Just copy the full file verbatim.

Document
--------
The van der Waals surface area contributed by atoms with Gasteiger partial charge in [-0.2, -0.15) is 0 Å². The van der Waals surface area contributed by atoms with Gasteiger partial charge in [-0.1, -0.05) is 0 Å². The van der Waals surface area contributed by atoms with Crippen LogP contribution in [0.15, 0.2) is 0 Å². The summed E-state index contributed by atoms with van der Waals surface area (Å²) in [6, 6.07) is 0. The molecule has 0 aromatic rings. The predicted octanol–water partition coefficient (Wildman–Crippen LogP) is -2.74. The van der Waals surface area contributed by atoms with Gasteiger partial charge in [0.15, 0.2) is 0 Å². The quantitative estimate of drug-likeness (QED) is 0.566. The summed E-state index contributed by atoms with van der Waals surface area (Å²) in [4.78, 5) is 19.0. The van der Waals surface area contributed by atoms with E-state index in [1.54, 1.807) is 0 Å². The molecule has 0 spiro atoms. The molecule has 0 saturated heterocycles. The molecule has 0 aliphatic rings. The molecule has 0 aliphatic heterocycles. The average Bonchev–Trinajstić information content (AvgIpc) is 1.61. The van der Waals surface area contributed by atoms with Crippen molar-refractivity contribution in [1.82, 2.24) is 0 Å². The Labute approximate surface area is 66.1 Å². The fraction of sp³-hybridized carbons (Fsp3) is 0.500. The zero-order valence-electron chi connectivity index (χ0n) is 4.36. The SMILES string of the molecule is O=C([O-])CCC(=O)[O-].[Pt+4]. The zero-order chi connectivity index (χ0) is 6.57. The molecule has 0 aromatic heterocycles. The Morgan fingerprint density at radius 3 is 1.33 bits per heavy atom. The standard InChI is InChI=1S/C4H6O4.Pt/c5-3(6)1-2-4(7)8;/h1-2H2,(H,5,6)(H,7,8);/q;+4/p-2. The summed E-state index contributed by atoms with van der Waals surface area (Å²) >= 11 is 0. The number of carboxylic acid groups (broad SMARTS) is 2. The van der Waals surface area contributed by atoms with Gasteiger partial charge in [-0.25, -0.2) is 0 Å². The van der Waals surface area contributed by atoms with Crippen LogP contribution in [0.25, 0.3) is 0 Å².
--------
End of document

The van der Waals surface area contributed by atoms with Gasteiger partial charge in [-0.2, -0.15) is 0 Å². The van der Waals surface area contributed by atoms with Gasteiger partial charge in [-0.1, -0.05) is 0 Å². The van der Waals surface area contributed by atoms with Crippen LogP contribution in [0.15, 0.2) is 0 Å². The summed E-state index contributed by atoms with van der Waals surface area (Å²) in [6, 6.07) is 0. The molecule has 0 aromatic rings. The predicted octanol–water partition coefficient (Wildman–Crippen LogP) is -2.74. The van der Waals surface area contributed by atoms with Gasteiger partial charge in [0.15, 0.2) is 0 Å². The quantitative estimate of drug-likeness (QED) is 0.566. The summed E-state index contributed by atoms with van der Waals surface area (Å²) in [4.78, 5) is 19.0. The van der Waals surface area contributed by atoms with E-state index in [1.54, 1.807) is 0 Å². The molecule has 0 spiro atoms. The molecule has 0 saturated heterocycles. The molecule has 0 aliphatic rings. The molecule has 0 aliphatic heterocycles. The average Bonchev–Trinajstić information content (AvgIpc) is 1.61. The van der Waals surface area contributed by atoms with Crippen molar-refractivity contribution in [1.82, 2.24) is 0 Å². The Labute approximate surface area is 66.1 Å². The fraction of sp³-hybridized carbons (Fsp3) is 0.500. The zero-order valence-electron chi connectivity index (χ0n) is 4.36. The SMILES string of the molecule is O=C([O-])CCC(=O)[O-].[Pt+4]. The zero-order chi connectivity index (χ0) is 6.57. The molecule has 0 aromatic heterocycles. The Morgan fingerprint density at radius 3 is 1.33 bits per heavy atom. The standard InChI is InChI=1S/C4H6O4.Pt/c5-3(6)1-2-4(7)8;/h1-2H2,(H,5,6)(H,7,8);/q;+4/p-2. The summed E-state index contributed by atoms with van der Waals surface area (Å²) >= 11 is 0. The number of carboxylic acid groups (broad SMARTS) is 2. The van der Waals surface area contributed by atoms with Gasteiger partial charge in [-0.25, -0.2) is 0 Å². The van der Waals surface area contributed by atoms with Crippen LogP contribution in [0.25, 0.3) is 0 Å².